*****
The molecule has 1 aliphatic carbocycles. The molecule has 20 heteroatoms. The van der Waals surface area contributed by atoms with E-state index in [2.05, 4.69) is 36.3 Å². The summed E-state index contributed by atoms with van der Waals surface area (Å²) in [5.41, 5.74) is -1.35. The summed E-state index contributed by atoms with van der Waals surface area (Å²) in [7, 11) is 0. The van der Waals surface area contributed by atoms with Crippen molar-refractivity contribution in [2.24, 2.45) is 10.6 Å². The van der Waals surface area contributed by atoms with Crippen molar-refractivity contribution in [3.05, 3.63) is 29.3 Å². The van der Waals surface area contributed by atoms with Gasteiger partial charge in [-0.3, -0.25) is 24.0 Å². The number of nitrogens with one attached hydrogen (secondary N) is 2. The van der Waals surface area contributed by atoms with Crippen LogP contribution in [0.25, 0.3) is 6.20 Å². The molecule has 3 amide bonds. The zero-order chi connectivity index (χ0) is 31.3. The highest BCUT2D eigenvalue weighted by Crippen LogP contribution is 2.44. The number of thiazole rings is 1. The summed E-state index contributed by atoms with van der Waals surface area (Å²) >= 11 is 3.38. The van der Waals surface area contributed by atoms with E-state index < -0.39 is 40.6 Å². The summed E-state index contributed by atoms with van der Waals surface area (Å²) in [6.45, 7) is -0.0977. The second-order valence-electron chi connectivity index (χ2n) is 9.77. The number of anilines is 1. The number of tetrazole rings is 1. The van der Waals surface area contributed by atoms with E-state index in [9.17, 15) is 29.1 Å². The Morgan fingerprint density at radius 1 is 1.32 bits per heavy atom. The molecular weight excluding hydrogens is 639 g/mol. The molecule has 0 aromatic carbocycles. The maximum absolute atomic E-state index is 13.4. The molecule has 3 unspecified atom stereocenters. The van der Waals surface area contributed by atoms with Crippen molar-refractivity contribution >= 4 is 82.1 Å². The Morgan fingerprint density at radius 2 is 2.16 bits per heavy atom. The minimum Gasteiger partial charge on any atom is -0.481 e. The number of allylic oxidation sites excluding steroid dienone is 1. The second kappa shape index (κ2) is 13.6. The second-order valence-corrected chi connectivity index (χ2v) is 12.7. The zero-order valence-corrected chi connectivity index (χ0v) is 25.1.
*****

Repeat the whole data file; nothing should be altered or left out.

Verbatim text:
The molecule has 1 aliphatic carbocycles. The molecule has 20 heteroatoms. The van der Waals surface area contributed by atoms with E-state index in [2.05, 4.69) is 36.3 Å². The summed E-state index contributed by atoms with van der Waals surface area (Å²) in [5.41, 5.74) is -1.35. The summed E-state index contributed by atoms with van der Waals surface area (Å²) in [7, 11) is 0. The van der Waals surface area contributed by atoms with Crippen molar-refractivity contribution in [2.24, 2.45) is 10.6 Å². The van der Waals surface area contributed by atoms with Crippen molar-refractivity contribution in [3.05, 3.63) is 29.3 Å². The van der Waals surface area contributed by atoms with Gasteiger partial charge in [-0.3, -0.25) is 24.0 Å². The number of nitrogens with one attached hydrogen (secondary N) is 2. The van der Waals surface area contributed by atoms with Crippen LogP contribution in [0.25, 0.3) is 6.20 Å². The molecule has 3 amide bonds. The zero-order chi connectivity index (χ0) is 31.3. The highest BCUT2D eigenvalue weighted by Crippen LogP contribution is 2.44. The number of thiazole rings is 1. The summed E-state index contributed by atoms with van der Waals surface area (Å²) >= 11 is 3.38. The van der Waals surface area contributed by atoms with E-state index < -0.39 is 40.6 Å². The summed E-state index contributed by atoms with van der Waals surface area (Å²) in [6.45, 7) is -0.0977. The second-order valence-electron chi connectivity index (χ2n) is 9.77. The number of anilines is 1. The number of tetrazole rings is 1. The van der Waals surface area contributed by atoms with E-state index in [9.17, 15) is 29.1 Å². The Morgan fingerprint density at radius 1 is 1.32 bits per heavy atom. The molecular weight excluding hydrogens is 639 g/mol. The molecule has 0 aromatic carbocycles. The maximum absolute atomic E-state index is 13.4. The molecule has 3 unspecified atom stereocenters. The van der Waals surface area contributed by atoms with Crippen molar-refractivity contribution >= 4 is 82.1 Å². The Morgan fingerprint density at radius 2 is 2.16 bits per heavy atom. The minimum Gasteiger partial charge on any atom is -0.481 e. The number of allylic oxidation sites excluding steroid dienone is 1. The second kappa shape index (κ2) is 13.6. The second-order valence-corrected chi connectivity index (χ2v) is 12.7. The zero-order valence-corrected chi connectivity index (χ0v) is 25.1.